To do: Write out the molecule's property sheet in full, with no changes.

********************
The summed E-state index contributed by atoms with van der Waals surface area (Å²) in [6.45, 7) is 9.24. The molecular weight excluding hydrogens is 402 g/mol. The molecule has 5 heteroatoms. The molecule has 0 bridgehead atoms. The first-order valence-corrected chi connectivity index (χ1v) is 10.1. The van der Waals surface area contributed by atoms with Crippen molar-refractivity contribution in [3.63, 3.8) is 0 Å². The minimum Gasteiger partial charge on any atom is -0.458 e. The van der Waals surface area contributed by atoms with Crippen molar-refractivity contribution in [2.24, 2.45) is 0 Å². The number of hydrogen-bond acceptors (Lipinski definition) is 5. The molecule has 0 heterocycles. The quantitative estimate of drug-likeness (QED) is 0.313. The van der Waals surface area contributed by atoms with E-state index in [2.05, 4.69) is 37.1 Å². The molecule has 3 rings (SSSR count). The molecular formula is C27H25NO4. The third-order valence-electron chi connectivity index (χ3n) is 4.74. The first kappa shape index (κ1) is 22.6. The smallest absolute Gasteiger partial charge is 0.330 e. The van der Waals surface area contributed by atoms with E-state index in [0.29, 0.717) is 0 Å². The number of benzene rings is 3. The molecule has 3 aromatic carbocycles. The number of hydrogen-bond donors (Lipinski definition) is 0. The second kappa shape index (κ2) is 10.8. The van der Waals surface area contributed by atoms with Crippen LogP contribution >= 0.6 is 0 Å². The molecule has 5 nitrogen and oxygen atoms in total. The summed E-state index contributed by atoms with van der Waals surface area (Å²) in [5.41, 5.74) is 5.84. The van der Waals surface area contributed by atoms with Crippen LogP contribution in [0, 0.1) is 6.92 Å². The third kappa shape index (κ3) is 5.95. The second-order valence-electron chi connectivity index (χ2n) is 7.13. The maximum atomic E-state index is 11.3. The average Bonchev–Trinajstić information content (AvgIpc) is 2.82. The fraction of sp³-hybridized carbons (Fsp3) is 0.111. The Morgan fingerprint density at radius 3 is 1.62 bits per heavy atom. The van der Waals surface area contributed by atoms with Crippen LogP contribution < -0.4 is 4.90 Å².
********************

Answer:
The summed E-state index contributed by atoms with van der Waals surface area (Å²) in [6.45, 7) is 9.24. The molecular weight excluding hydrogens is 402 g/mol. The molecule has 5 heteroatoms. The molecule has 0 bridgehead atoms. The first-order valence-corrected chi connectivity index (χ1v) is 10.1. The van der Waals surface area contributed by atoms with Crippen molar-refractivity contribution in [3.63, 3.8) is 0 Å². The minimum Gasteiger partial charge on any atom is -0.458 e. The van der Waals surface area contributed by atoms with Crippen molar-refractivity contribution in [2.24, 2.45) is 0 Å². The number of hydrogen-bond acceptors (Lipinski definition) is 5. The molecule has 0 heterocycles. The quantitative estimate of drug-likeness (QED) is 0.313. The van der Waals surface area contributed by atoms with E-state index in [2.05, 4.69) is 37.1 Å². The molecule has 3 rings (SSSR count). The molecular formula is C27H25NO4. The third-order valence-electron chi connectivity index (χ3n) is 4.74. The first kappa shape index (κ1) is 22.6. The smallest absolute Gasteiger partial charge is 0.330 e. The van der Waals surface area contributed by atoms with E-state index in [0.29, 0.717) is 0 Å². The number of benzene rings is 3. The molecule has 3 aromatic carbocycles. The number of hydrogen-bond donors (Lipinski definition) is 0. The second kappa shape index (κ2) is 10.8. The van der Waals surface area contributed by atoms with Crippen LogP contribution >= 0.6 is 0 Å². The molecule has 5 nitrogen and oxygen atoms in total. The summed E-state index contributed by atoms with van der Waals surface area (Å²) in [5.41, 5.74) is 5.84. The van der Waals surface area contributed by atoms with Crippen LogP contribution in [0, 0.1) is 6.92 Å². The third kappa shape index (κ3) is 5.95. The second-order valence-electron chi connectivity index (χ2n) is 7.13. The maximum atomic E-state index is 11.3. The average Bonchev–Trinajstić information content (AvgIpc) is 2.82. The fraction of sp³-hybridized carbons (Fsp3) is 0.111. The Morgan fingerprint density at radius 3 is 1.62 bits per heavy atom. The van der Waals surface area contributed by atoms with Crippen LogP contribution < -0.4 is 4.90 Å².